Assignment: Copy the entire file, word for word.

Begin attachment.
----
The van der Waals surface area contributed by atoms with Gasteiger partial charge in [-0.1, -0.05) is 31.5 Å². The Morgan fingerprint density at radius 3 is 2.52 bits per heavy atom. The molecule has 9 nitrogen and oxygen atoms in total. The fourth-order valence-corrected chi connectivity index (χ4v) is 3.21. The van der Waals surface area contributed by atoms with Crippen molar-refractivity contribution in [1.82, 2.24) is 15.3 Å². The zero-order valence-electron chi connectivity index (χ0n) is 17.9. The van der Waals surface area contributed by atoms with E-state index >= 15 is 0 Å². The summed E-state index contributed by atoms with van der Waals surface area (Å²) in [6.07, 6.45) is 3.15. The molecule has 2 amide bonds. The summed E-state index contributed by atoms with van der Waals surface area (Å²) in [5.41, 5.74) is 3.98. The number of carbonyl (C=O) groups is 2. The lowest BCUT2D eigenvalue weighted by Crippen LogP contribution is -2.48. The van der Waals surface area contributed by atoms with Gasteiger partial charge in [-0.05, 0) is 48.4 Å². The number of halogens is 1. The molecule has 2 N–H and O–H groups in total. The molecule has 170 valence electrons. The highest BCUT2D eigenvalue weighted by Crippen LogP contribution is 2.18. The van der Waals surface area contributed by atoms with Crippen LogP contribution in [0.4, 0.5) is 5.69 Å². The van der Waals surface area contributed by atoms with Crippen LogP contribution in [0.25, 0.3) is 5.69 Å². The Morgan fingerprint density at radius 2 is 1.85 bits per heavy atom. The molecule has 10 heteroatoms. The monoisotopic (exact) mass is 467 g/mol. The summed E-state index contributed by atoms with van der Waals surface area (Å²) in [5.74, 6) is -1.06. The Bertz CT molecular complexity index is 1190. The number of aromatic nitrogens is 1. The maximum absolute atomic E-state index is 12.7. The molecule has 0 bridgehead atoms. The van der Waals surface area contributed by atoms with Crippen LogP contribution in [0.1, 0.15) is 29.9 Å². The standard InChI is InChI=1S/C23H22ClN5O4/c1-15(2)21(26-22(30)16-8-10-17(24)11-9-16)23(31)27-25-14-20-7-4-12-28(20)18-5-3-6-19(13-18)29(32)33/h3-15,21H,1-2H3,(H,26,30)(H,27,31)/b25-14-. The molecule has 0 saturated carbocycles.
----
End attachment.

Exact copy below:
The van der Waals surface area contributed by atoms with Gasteiger partial charge in [-0.1, -0.05) is 31.5 Å². The Morgan fingerprint density at radius 3 is 2.52 bits per heavy atom. The molecule has 9 nitrogen and oxygen atoms in total. The fourth-order valence-corrected chi connectivity index (χ4v) is 3.21. The van der Waals surface area contributed by atoms with Crippen molar-refractivity contribution in [1.82, 2.24) is 15.3 Å². The zero-order valence-electron chi connectivity index (χ0n) is 17.9. The van der Waals surface area contributed by atoms with E-state index >= 15 is 0 Å². The summed E-state index contributed by atoms with van der Waals surface area (Å²) in [6.07, 6.45) is 3.15. The molecule has 2 amide bonds. The summed E-state index contributed by atoms with van der Waals surface area (Å²) in [5.41, 5.74) is 3.98. The number of carbonyl (C=O) groups is 2. The lowest BCUT2D eigenvalue weighted by Crippen LogP contribution is -2.48. The van der Waals surface area contributed by atoms with Gasteiger partial charge in [-0.05, 0) is 48.4 Å². The number of halogens is 1. The molecule has 2 N–H and O–H groups in total. The molecule has 170 valence electrons. The highest BCUT2D eigenvalue weighted by Crippen LogP contribution is 2.18. The van der Waals surface area contributed by atoms with Crippen LogP contribution in [0.4, 0.5) is 5.69 Å². The van der Waals surface area contributed by atoms with Crippen LogP contribution in [0.25, 0.3) is 5.69 Å². The Morgan fingerprint density at radius 2 is 1.85 bits per heavy atom. The molecule has 10 heteroatoms. The monoisotopic (exact) mass is 467 g/mol. The summed E-state index contributed by atoms with van der Waals surface area (Å²) in [5.74, 6) is -1.06. The Bertz CT molecular complexity index is 1190. The number of aromatic nitrogens is 1. The maximum absolute atomic E-state index is 12.7. The molecule has 0 bridgehead atoms. The van der Waals surface area contributed by atoms with Crippen LogP contribution in [0.1, 0.15) is 29.9 Å². The standard InChI is InChI=1S/C23H22ClN5O4/c1-15(2)21(26-22(30)16-8-10-17(24)11-9-16)23(31)27-25-14-20-7-4-12-28(20)18-5-3-6-19(13-18)29(32)33/h3-15,21H,1-2H3,(H,26,30)(H,27,31)/b25-14-. The molecule has 0 saturated carbocycles.